The 2006 Broadway cast recording of Stephen Sondheim’s Company is the first time I’ve listened to the score. I have no knowledge of the original cast recording from 1970, so I can’t make a comparison.
That also means I’m listening to this score with no preconceived notions, and for a play set 37 years ago, it’s aged remarkably well. The characters of the show have bittersweet attitudes toward relationships and marriage, and it feels as topical today as it probably did back then. (The show opened two years before I was born.)
Company focuses on a guy named Robert, who’s celebrating his 35 birthday. All of his friends are coupled or married, and the show follows his interactions with them. Some couples are in a rut, one couple is about to tie the knot, another is untying theirs. All of them needle Robert about his inability to commit, while he too probes the question of whether commitment is all that it’s cracked up to be.
Director John Doyle took the same approach as his 2005 revival of Sondheim’s Sweeney Todd — the actors doubled as the orchestra, with the set kept to a bare minimum. Although the show got good reviews and won a Tony Award for Best Revival, it closed in July 2007. Good thing there’s a cast recording.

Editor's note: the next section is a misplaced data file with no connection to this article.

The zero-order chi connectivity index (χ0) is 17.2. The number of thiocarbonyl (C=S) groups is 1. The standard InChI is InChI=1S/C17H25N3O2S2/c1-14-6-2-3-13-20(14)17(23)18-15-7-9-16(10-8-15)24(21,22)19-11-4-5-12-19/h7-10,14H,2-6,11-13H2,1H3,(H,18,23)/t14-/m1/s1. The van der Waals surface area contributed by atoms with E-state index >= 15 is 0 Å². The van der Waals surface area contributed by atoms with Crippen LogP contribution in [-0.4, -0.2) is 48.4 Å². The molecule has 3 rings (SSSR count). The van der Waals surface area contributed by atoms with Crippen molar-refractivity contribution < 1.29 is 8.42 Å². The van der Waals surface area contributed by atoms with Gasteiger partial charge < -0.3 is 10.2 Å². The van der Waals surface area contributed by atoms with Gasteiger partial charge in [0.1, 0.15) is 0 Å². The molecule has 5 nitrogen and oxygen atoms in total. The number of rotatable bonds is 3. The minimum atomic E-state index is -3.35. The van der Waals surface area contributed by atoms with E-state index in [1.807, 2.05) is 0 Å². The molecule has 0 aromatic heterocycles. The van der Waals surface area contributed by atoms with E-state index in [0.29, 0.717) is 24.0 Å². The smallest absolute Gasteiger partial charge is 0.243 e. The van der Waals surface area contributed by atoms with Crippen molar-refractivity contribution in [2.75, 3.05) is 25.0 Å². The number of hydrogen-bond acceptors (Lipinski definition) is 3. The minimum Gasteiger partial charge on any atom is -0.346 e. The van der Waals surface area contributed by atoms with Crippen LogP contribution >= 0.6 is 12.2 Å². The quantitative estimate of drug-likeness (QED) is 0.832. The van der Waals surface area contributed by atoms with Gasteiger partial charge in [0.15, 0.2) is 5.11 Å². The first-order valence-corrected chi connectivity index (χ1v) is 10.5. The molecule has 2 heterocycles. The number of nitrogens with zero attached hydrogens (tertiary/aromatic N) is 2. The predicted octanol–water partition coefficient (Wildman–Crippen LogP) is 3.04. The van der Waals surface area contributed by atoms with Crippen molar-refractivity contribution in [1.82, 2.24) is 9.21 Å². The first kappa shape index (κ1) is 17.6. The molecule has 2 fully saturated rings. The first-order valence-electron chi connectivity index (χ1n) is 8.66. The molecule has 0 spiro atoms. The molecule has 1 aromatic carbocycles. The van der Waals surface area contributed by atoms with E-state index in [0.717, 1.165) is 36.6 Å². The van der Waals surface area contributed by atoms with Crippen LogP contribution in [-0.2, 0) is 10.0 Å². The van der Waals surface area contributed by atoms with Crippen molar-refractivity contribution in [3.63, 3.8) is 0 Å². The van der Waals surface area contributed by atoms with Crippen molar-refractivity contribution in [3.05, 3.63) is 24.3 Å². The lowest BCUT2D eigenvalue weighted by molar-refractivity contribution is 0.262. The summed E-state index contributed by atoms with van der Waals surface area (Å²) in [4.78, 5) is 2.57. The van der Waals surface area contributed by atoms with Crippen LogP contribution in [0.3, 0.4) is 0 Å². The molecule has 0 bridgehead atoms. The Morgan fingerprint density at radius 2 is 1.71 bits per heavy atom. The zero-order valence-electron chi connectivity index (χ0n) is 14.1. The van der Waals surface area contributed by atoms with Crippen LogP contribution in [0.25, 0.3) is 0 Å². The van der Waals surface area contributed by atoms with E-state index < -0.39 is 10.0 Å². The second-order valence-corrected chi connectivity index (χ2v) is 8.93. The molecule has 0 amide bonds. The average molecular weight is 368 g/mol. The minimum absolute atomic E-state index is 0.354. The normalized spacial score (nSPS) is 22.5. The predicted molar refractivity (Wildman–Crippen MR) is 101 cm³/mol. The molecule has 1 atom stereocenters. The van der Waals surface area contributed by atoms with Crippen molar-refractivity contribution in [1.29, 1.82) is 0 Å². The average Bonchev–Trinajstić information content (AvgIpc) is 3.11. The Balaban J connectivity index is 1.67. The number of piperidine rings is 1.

I don’t know how Jonathan Tunick’s original orchestrations compare, but the uncluttered arrangement of the revival’s score appeals to me. With the orchestra and cast being one and the same, the music pretty much has to get out of the way of the words, which it does nicely.
And of course, Sondheim cuts to the heart of the characters with his lyrics. "It’s the little things you do together … that makes perfect relationships," sings the cynical Joanne, "Neighbors you annoy together, children you destroy together that keeps marriage intact."
When Robert asks Harry whether he’s sorry he got married, Harry answers with "Sorry-Grateful". "Good things get better, bad get worse. Wait, I think I meant that in reverse."
Heather Laws (Amy) tackles the spitfire verses of "I’m Not Getting Married Today" with superhuman agility. Sondheim is cruel to his singers that way.
I probably wouldn’t have shown interest in this show had it not been for profiles in the Advocate and the New York Times about the show’s star, Raúl Esparza. Yes, he’s teh hawt, and it’s only compounded by an incredible singing voice, if his reading of "Being Alive" is any indication.
Company is also one of Sondheim’s earliest scores, and the music sounds like, well, a musical. The abstractions which would later drive Sunday in the Park with George and Pacific Overtures find little precedent here. In short, the songs in this score are tuneful, something Sondheim’s work isn’t usually accused of being.
For fans of the original production, your mileage may vary. I’m still hesitant to listen to the 2005 cast recording of Sweeney Todd because I’m too familiar with the 1979 recording. In a strange twist, I’m also reluctant to listen to the original recording of Company now that the 2006 production was my introduction.
But the show itself has resilience. That bittersweet view of marriage and commitment hasn’t lost its relevance in the three decades following its first opening.